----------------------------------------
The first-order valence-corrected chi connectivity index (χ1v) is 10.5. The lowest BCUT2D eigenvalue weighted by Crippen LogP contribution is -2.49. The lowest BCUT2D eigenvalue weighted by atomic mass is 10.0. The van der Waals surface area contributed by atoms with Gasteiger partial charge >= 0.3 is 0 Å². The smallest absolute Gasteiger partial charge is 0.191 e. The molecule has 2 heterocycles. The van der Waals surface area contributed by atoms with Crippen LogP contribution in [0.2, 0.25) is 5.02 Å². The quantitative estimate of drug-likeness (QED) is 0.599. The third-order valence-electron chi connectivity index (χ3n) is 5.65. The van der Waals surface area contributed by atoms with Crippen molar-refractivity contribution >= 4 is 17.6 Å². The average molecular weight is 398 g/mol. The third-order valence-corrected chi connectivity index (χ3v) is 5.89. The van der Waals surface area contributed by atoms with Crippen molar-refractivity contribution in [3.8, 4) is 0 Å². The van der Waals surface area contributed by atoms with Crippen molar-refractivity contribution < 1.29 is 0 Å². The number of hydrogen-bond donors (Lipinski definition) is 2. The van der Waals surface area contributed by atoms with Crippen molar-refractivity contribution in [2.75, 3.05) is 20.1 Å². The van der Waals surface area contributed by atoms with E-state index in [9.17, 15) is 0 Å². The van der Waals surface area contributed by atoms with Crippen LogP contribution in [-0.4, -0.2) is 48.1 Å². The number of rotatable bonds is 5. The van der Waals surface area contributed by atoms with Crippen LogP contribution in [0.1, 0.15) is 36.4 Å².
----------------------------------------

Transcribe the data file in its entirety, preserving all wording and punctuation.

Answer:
The first-order valence-corrected chi connectivity index (χ1v) is 10.5. The lowest BCUT2D eigenvalue weighted by Crippen LogP contribution is -2.49. The lowest BCUT2D eigenvalue weighted by atomic mass is 10.0. The van der Waals surface area contributed by atoms with Gasteiger partial charge >= 0.3 is 0 Å². The smallest absolute Gasteiger partial charge is 0.191 e. The molecule has 2 heterocycles. The van der Waals surface area contributed by atoms with Crippen LogP contribution in [0.2, 0.25) is 5.02 Å². The quantitative estimate of drug-likeness (QED) is 0.599. The third-order valence-electron chi connectivity index (χ3n) is 5.65. The van der Waals surface area contributed by atoms with Crippen molar-refractivity contribution >= 4 is 17.6 Å². The average molecular weight is 398 g/mol. The third-order valence-corrected chi connectivity index (χ3v) is 5.89. The van der Waals surface area contributed by atoms with Crippen molar-refractivity contribution in [3.8, 4) is 0 Å². The van der Waals surface area contributed by atoms with Crippen molar-refractivity contribution < 1.29 is 0 Å². The number of hydrogen-bond donors (Lipinski definition) is 2. The van der Waals surface area contributed by atoms with Crippen molar-refractivity contribution in [2.75, 3.05) is 20.1 Å². The van der Waals surface area contributed by atoms with E-state index in [9.17, 15) is 0 Å². The van der Waals surface area contributed by atoms with Crippen LogP contribution in [-0.4, -0.2) is 48.1 Å². The number of rotatable bonds is 5. The van der Waals surface area contributed by atoms with Crippen LogP contribution in [0.1, 0.15) is 36.4 Å².